Owner Darlene Olson holds court over Merle Hay Lanes’ sleek bowling lanes, where the sounds of laughter and pins crashing fills the air. An Olson family heirloom since 1993, Merle Hay caters to amateurs and pin-toppling veterans alike with open bowling and league play for a variety of age and skill levels. Bowlers quench competition-induced thirsts at Bowlwinkles Lounge with a formidable lineup of drink specials. The bowling alley also plays host to a variety of special events including birthday parties and corporate outings, preventing coworkers from having to bowl in the alley behind the office.
For more than 10 years, The Heart of Darkness has elicited scares from nearly 10,000 visitors every Halloween season with one of the largest haunts in Iowa. People from across the country and ghosts studying abroad brave nine separately themed areas on the terror-infested grounds, from a haunted playground to a maniacal-clown asylum. Each section crawls with grotesque creatures. A living scarecrow swipes at guests with a rusted sickle, causing them to flee right into the padded cell of Crispy, a demented arsonist whose victims gave him a taste of his own medicine by scorching his skin.
So committed to their duty to terrify, owners Kevin and Dolly Schults are affectionately known as The Halloween Family, as detailed on a 2009 episode of ABC's Wife Swap. Outside their spooky corridors, the Schults reward survivors with concession stands, a live DJ, and a photo booth that snapped the pictures Crispy uses for his online-dating profile.
Rockstock IV, sponsored by Rock 108 FM, merges with the 2011 Carnival of Madness to showcase 11 hard-hitting rock bands, punching ears and lifting spirits in a long night of rousing performances sprawled across two stages. Headlining the festivities, platinum-selling Vancouver quartet Theory of A Deadman exhorts raucous anthems such as "Bad Girlfriend" and "Hate My Life," whose wrathful riffage, tongue-through-cheek humor, and cathartic lyrics keep Eeyore from pouting himself to death. Filling the carnival’s roster of head-banging roustabouts, Alter Bridge shreds blocks of euphonic metal over moats of chugging guitars and petulant double-bass kick pedals, and Black Stone Cherry narrates southern Gothic stories with guitars forged from Tom Petty’s femur. Concluding the cluster of combustible rock 'n' roll, Adelitas Way scores unflinching tales of perseverance with hardcore and classic influences, and Emphatic unleashes chugging sonnets. Keeping both stages of Rockstock IV equipped with jackhammer melodies, a sextet of head-bangers, including Nonpoint, Pop Evil, and Bobaflex, also appears to bludgeon the remaining sunlight out of the day.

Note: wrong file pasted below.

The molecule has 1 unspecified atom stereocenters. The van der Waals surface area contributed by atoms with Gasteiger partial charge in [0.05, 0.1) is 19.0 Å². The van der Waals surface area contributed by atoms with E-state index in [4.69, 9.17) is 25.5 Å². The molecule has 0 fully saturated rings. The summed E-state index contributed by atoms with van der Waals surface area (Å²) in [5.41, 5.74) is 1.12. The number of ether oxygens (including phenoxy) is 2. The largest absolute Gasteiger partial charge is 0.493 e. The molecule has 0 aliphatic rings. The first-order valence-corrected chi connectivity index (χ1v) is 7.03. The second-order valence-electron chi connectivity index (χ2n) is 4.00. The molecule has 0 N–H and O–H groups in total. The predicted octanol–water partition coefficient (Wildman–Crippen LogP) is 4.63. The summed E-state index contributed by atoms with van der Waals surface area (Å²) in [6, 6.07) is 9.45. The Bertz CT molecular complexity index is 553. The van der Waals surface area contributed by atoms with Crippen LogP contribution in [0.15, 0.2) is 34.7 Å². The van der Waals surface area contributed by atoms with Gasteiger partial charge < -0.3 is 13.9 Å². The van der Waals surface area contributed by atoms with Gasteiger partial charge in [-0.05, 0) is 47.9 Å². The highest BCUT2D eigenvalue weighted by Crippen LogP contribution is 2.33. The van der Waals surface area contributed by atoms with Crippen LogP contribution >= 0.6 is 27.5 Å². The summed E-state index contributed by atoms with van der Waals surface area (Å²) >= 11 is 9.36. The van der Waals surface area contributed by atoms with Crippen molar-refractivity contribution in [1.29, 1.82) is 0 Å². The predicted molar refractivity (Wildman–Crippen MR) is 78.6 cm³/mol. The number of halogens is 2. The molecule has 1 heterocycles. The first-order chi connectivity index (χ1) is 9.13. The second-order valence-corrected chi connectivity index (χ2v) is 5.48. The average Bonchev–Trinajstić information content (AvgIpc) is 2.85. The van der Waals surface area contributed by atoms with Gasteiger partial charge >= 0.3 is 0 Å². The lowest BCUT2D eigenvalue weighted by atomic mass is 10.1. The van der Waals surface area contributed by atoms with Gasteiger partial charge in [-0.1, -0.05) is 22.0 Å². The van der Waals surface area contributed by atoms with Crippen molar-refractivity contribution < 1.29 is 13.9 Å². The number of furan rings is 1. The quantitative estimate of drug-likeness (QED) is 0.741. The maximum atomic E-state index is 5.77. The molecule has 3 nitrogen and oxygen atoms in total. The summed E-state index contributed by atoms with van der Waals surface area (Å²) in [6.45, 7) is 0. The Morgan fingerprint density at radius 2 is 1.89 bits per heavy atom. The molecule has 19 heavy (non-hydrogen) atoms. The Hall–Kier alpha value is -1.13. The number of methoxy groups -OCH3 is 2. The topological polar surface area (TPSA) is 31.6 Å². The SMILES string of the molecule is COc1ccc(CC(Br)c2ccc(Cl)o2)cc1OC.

The Waterloo Bucks stampede into the 2012 season as part of the Northwoods League, which corrals collegiate ballplayers from across the country for an abbreviated, three-month season. Since beginning play in Waterloo in 1995, the Bucks have captivated local fans each summer, showcasing baseball's future stars before they head back to their universities or decide to study abroad beneath second base. This season, the Bucks will chase their third league championship behind a roster loaded with both international and homegrown talent, including University of Iowa outfielder Andrew Host. Aside from giving them a chance to hone their skills during summer months, the Northwoods League aims to provide its players with a minor-league-type experience, complete with overnight road trips and wooden bats, meaning hitters don't have to tune their lumber to the correct ping prior to each pitch.
Celebrating their 25th anniversary, Boston Brass enthralls audiences with stylized performances of eclectic musical arrangements. Like sailors to the Sirens, assorted audiences are drawn to the group's diverse horn-blowing backgrounds, including classical compositions and contemporary jazz numbers. No strangers to the limelight, Boston Brass has performed in 49 states and 21 countries, been featured on The CBS Early Show, NPR's Performance Today, and The Great American Brass Band Festival, and recorded several albums.
Inside the historic, renovated Waverly Palace Theatre, first-run releases splash across three screens as guests gobble snacks from the concession stand. Seats equipped with lumbar support prop up weary backs as the sounds of screeching tires, exploding fortresses, and wisecracking babies escape from the speakers of a Dolby Surround Sound EX system. As guests exit, they can take in the brick exterior of the theater, which maintains its classic, glowing marquee and art-deco façade.